How local tradition is keeping several dying springs alive in Langol hills of Manipur

Over 100 households in Langol hill range are dependent on natural springs for water and food security.


A spring in Langol Hills (Photo IFP)

Several natural springs found in Langol hills are the source of water for residents living at the foothills. However, unchecked growth in population, destruction of forest areas for house construction and other deforestation activities in the hills are leading to drying up of the springs. This adverse impact is also caused by ignorance as sources of water in Manipur are mostly referred to as rivers, ponds, lakes, borewells and wells. Seldom do people take note of the numerous natural springs found in the state.

Natural springs are spread over 30 per cent of India’s Himalayan landscapes covering 11 Indian states, including Manipur. The springs meet the water needs of 200 million people and their livestock in the region. Both rural and urban communities in this vast region depend on springs for their livestock and for drinking, domestic, and agricultural water needs, according to NITI Aayog’s August 2018 Report of Working Group 1: Inventory and Revival of Springs in the Himalayas for Water Security.

In Manipur, 54.4 per cent of the villages are dependent on spring water according to the Eastern Himalayan States Report 2019. An official of the state’s environment directorate, Tourangbam Brajakumar informed that 1,384 villages out of 2,111 villages in the state’s hill districts depend entirely on spring water for their domestic use and sustenance.

However, these springs are becoming ‘uncertain’ as the perennial spring has become a seasonal spring due to deforestation, increasing water demand, changing rainfall pattern and land use pattern. There are reports that 42 per cent of the natural springs in Manipur’s hill areas have disappeared. Despite the loss of vital springs, there is no inventory on the total number of springs existing presently in the state, Brajakumar said.

When this Imphal Free Press reporter visited the Langol Hill range and interacted with the local people, it was learned that several springs have been drying up lately. For the past 10 years, springs like Aseilok, Langol Ningthoulok and few other smaller ones in the region have since dried up.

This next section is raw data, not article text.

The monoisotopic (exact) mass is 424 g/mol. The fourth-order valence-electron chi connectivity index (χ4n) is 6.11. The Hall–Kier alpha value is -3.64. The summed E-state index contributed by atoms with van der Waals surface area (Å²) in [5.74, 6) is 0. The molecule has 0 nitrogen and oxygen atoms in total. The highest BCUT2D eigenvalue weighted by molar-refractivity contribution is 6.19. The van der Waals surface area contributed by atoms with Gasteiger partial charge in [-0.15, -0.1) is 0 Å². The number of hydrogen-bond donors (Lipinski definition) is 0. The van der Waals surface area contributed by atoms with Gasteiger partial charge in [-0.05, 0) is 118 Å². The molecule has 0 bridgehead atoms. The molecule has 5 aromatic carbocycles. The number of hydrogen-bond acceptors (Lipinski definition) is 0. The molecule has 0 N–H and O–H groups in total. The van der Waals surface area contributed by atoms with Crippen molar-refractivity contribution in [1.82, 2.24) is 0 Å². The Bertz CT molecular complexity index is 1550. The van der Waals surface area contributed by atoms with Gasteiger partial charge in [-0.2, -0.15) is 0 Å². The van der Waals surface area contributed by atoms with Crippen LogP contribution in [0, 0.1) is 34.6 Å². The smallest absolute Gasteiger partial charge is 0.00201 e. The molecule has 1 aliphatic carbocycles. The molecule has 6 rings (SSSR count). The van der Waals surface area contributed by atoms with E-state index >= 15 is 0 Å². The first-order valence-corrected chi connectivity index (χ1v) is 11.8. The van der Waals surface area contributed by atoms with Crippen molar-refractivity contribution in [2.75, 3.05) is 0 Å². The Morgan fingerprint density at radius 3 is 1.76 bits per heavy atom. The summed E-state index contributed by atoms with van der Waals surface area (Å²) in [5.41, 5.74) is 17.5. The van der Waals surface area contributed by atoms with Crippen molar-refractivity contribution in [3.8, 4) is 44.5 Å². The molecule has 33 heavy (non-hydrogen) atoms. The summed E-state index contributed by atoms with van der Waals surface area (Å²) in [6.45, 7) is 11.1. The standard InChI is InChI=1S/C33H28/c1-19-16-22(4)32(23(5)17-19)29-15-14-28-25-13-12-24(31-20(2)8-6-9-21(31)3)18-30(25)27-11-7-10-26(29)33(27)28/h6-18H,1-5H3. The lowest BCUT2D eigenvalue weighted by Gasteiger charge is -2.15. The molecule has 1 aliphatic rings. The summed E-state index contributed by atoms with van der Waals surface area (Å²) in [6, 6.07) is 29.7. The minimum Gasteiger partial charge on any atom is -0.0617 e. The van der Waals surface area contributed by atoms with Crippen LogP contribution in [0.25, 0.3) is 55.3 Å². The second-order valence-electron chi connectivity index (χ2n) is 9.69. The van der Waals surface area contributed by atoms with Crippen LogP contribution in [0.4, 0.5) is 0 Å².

However, a few springs such as Warok, Lekmanlok, Agaanlok, Ayinglok, Leimalok, Amamsingamlok, Waikhulok and Punshilok continue to sustain as locals follow traditions to safeguard the forests areas surrounding the springs. These springs overflow during monsoons.

“Six months in a year, we get rainwater, but the remaining six months, it is the water supply that supports our needs,” Mani Gangmei, chairman of Nagaching village located at Langol said, speaking to the Imphal Free Press.

During the rainy season, the local spring Laanchenlok feed water supply for the village, he said. However, since 1990 the spring water has started drying up even during the monsoon months, and sometimes it overflows during heavy rains, he said.

Decades ago, there were no families settled in the surrounding area. There were many small springs in the range, but these are seen only during rainy season now, he said, adding that his family purchase at least 5000-litre water from private operators per month and it is stored in water tanks. Private tankers come to supply only a large quantity of water. They do not want to drive uphill for a small quantity of water. He worries for other families who cannot afford to buy water from private operators.

One local resident Mercy Gangmei of Pantilong village, Langol range said that coming from a poor family her family cannot afford to purchase water. Their family depends on borewell (hand-pump) water that contains a high amount of iron. The utensil turns reddish because of the iron content but they have no option, she said. Mercy says to buy water from private operators she has to spend Rs 250 per 1000 litre container.

The tradition of forest conservation continues to keep alive Leimalok spring

“Yes, it is true that spring water in the Langol range does contain water throughout the years. Changes are seen. There is a lesser quantity of water in recent times,” RK Tombisana, farm manager of horticulture and agricultural development agency which takes care of Leimalok spring observed.

However, some part of Langol range is being conserved by few individuals who attach value to traditions. “These individuals protect nearby forests by not allowing people to cut trees randomly. This involvement protects and conserves the forest area that nourishes the springs,” he said.

Leimalok spring supplies water to more than 30 households in this foothills area of Langol range.